I love babywearing.
Dan, not committed to it (I have a text message from him that says so.)
When Reagan was in the hospital, I was trolling Facebook and I saw a beautiful Tula on the buy / sell / trade site for an amazing price. I commented that I would love it, but there’s no way my husband would say yes. A friend of mine convinced me I needed it (she will remain nameless – I don’t want any hard feelings between her and Dan 😉 ), so I said I wanted it. The seller said I had first dibs because I showed interest in it first. I, naturally, couldn’t get a hold of Dan so I was freaking. I finally did, he made his usual hums and haws at me when I say I NEED something, and it was mine!
The seller threw in some extra fabric as well and I had no idea what I was going to do with it.
Fast forward almost 3 months. I had been staring at my sewing machine for what felt like ever. It moved over to the new house, still unused. I felt like I needed to do something with that fabric for Reagan. As corny as it sounds, it symbolized our hospital stay. Weird, right?
Disclaimer – I am not a seamstress. So I am not using correct terminology. Also, my stitches are not perfect by any means. 🙂
I set off to (yep) Pinterest to figure out how to turn it into a blanket. I thought it would be cute to add the little ribbons to it too because I love sensory stuff for babies.
I will not show you close up photos because it’s ugly – haha. But she doesn’t care. I just love that even though our Tula days will come to an end at some point, she will have this forever.
I am way too sentimental.
I decided since I made this on my own (with only one incident, thank-you-very-much), I would do a tutorial on one! Instead of add it to my Etsy shop. Because I have way too much stuff in there.
I started with a charm pack (a pack of 5×5 squares of fabric) that I had lying around my craft room. (Along with about 1,985 other craft items). I used pink flannel for the other side because I had some on hand (you’ll also see this pink flannel in Friday’s blog post). Wash it first. I really wanted to do minky but after some advice from people who actually sew, I decided against it. I guess it is really hard to sew because it is stretchy.
So, choose your 4 charm pack squares. You could really do as many as you want, but for this tutorial I wanted to go small. Lay them out how you want them to be in your finished product.
…Because it wouldn’t be a tutorial on this blog without a random car.
Start with 2 next to each other (I did the top 2 first) and lay them on top of each other, right sides against each other. Sew them together on the edge (if you’re doing it the same way I did, this will be the top middle seam.)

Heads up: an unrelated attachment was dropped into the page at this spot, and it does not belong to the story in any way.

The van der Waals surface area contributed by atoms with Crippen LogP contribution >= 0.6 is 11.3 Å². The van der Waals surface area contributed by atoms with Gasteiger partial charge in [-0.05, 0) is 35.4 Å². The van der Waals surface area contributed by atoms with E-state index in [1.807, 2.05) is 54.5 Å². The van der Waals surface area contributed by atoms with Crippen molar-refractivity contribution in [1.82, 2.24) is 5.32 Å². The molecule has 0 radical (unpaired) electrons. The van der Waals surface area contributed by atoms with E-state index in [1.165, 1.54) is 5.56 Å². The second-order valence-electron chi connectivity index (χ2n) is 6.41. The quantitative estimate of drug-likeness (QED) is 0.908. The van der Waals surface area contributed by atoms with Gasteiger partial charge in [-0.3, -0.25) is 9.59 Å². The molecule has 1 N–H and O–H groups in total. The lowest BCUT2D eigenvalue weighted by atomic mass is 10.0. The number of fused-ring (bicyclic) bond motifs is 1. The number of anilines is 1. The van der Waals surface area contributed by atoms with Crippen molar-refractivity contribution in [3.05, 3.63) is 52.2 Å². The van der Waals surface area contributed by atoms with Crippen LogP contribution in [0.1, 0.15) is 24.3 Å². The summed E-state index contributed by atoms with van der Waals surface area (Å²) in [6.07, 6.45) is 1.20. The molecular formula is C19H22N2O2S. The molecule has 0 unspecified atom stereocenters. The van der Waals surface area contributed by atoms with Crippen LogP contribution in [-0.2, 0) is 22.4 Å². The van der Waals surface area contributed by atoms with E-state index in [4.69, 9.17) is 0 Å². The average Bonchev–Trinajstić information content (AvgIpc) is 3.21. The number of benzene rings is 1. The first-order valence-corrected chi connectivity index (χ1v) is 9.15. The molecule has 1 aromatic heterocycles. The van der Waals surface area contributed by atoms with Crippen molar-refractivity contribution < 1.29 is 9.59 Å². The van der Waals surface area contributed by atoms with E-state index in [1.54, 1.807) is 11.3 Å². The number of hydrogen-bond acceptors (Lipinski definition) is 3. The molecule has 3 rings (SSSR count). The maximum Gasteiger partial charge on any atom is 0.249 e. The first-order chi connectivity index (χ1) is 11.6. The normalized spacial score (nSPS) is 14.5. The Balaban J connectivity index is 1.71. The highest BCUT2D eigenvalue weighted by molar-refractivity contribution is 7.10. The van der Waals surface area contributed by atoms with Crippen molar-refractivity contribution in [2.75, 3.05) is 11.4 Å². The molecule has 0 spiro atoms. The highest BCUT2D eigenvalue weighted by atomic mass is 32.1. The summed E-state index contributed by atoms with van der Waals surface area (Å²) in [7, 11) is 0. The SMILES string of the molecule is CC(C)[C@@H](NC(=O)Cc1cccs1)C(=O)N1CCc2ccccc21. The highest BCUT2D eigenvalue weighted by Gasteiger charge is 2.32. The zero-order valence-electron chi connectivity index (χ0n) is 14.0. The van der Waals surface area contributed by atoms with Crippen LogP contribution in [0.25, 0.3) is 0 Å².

Take the next 2 and do the same.
Now you have 2 rectangles (Sorry, I didn’t take pictures of these because I did it late at night and wasn’t thinking). Put them together (right sides in) and pin them before sewing on the long edge. Trust me. I am all about short cuts, but you do not want to short cut this step.
Sew the long edge so you’re finished with a square of 4 squares. Measure your final product and cut a piece of flannel that size. Flip the charm square piece over and iron the seams flat. Again, I am all about skipping steps but this is not a step you want to skip.
Now you’re going to get the ribbons ready. Cut your various ribbons in 4 inch strips. Fold them in half and pin them on the flannel, with the folded part inside. If you pin them on your patterned piece, you want to pin them on the right side. On the corners, make sure you give plenty of room between the last ribbon on one edge and the first ribbon on the next. I didn’t make enough room on one on the first one I did so I sewed them together. Oopsie. Learn from my mistake!
With the ribbons facing upward, sew the ribbons onto the fabric where you pinned them. It doesn’t matter where you start for this one.
Take your fabric with the ribbons and put it ribbon side in and place it on your other side of fabric, right side in. (I cut off that excess pink).
Starting about a quarter of the way in on one side, sew all around to attach them together. When you get to your side where you started, only sew about 1/4 of the way in (you need this open space to flip it right side out.)
Flip the blanket right side out and fold in the opening part and pin it shut.
Sew a top stitch all around the blanket to shut it closed.
Ta da! I hope you are as proud as I was 😉